4 min
Boris Johnson in front of the inflatable blimp

 The front-page pictures in the UK’s Saturday papers said it all. An inflatable blimp of the prime minister, some three metres high and with thumb turned up in a characteristic gesture of optimism, soared above a smiling Johnson himself in the now Conservative north-eastern town of Hartlepool along a shoreline where the ship-building industry had once thrived and where the Labour Party had reigned supreme since 1964.

Super Thursday combined the national by-election in Hartlepool – triggered by the resignation of a Labour MP accused of sexual harassment – plus a UK-wide assortment of local council, mayoral, and regional polls. Despite the Labour victory in Wales and the fact that London’s Mayor, Sadiq Khan, held on to his seat, though with a reduced majority, the triumph belonged to the Tories. Johnson read the result as an affirmation of his insistence on getting Brexit done, no matter how slapdash and harmful the agreements hastily put in place may ultimately prove to the UK.

 The majority of the voters in Hartlepool agreed with him and gave up the generations-long allegiance to Labour. They had been for Brexit, buying into the mantra that somehow the EU was to blame for the post-industrial decline of their region. Labour had long promised change that never seemed to arrive. Meanwhile the conservative regional mayor proved a dynamo on the question of freeports and was elected for a third term. The pundits are now predicting a longer incumbency for Johnson than Thatcher’s momentous decade.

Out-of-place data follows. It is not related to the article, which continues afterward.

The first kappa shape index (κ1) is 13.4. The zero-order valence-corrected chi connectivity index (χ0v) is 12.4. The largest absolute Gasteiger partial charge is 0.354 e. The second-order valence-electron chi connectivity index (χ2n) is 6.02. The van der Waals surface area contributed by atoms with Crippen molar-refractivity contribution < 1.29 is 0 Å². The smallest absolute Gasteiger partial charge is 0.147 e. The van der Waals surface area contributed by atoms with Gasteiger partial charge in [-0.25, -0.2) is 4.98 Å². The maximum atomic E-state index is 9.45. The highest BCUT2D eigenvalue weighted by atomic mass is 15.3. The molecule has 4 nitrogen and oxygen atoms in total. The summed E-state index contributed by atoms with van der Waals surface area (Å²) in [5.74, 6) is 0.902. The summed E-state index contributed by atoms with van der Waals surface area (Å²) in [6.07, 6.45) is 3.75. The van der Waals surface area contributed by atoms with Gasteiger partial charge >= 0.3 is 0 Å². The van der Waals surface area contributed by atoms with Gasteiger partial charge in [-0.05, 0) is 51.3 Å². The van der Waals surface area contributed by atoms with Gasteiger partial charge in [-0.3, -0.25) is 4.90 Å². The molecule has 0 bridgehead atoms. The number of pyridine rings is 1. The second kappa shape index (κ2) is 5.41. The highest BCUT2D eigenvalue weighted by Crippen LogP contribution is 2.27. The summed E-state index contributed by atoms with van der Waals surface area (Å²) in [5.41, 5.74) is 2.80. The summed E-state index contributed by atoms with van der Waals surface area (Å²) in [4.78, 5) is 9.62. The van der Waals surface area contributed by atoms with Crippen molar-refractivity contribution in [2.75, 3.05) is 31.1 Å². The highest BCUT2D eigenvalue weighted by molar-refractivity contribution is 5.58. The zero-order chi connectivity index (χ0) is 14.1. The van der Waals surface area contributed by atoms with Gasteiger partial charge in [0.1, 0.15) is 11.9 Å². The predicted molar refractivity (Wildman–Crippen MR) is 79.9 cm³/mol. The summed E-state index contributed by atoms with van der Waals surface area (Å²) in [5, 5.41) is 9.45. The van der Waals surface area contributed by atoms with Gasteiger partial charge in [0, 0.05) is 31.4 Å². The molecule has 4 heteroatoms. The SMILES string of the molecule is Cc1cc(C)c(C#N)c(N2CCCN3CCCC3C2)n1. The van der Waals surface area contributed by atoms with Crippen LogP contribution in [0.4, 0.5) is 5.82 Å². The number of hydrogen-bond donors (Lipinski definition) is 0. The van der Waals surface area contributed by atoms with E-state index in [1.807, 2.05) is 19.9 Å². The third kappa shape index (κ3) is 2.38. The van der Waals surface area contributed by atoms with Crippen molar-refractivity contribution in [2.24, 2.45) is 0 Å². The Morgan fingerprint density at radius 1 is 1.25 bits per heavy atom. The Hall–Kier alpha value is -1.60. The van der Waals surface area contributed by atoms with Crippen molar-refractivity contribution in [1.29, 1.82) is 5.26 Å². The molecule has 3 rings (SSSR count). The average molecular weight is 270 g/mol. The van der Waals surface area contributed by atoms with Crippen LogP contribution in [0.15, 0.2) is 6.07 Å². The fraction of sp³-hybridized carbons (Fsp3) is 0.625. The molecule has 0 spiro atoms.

It’s puzzling that a prime minister who has less than a firm hold on the truth, who can barely remember a series of facts, who has been accused of personally profiting from office and whose government has engaged in Latin-American style cronyism can maintain so much personal popularity. But the Anglo-electorate seems to prefer a roguish clown who has a smattering of Eton classics and the charisma of celebrity status, to the earnest blandishments of a decent opposition leader who has a track record as a human rights lawyer, a battler for equality and against injustice. The trouble is Keir Starmer is more statesman than politician, and despite his working-class youth, he doesn’t speak to the hearts and hopes of the aging population of Hartlepool, or indeed many of the council voters in England. Then, too, he opted during the emergency of the pandemic, largely to give the government Labour’s support. So now a grinning Boris has made use of the ‘Covid bounce’ the successful vaccine roll-out gave the Tories. He can now sail past the ever noisier criticism of MPs in his own party who want relaxation of the Covid rules, who are largely anti-maskers and critical of Chancellor Rishi Sunak’s vast Covid spending programme.  

Detail of the mural in memory of coronavirus victims in London.

 For Labour the problem here is that Sunak’s generous Covid job-support, investment, and loan measures, have been as radical as anything within the Corbyn-MacDonald Labour Manifesto. That platform might then have been popular with left voters, but it brought Labour a historic defeat in the last general election – though perhaps that, too, was a personality (Jeremy Corbyn) rather than a reality effect.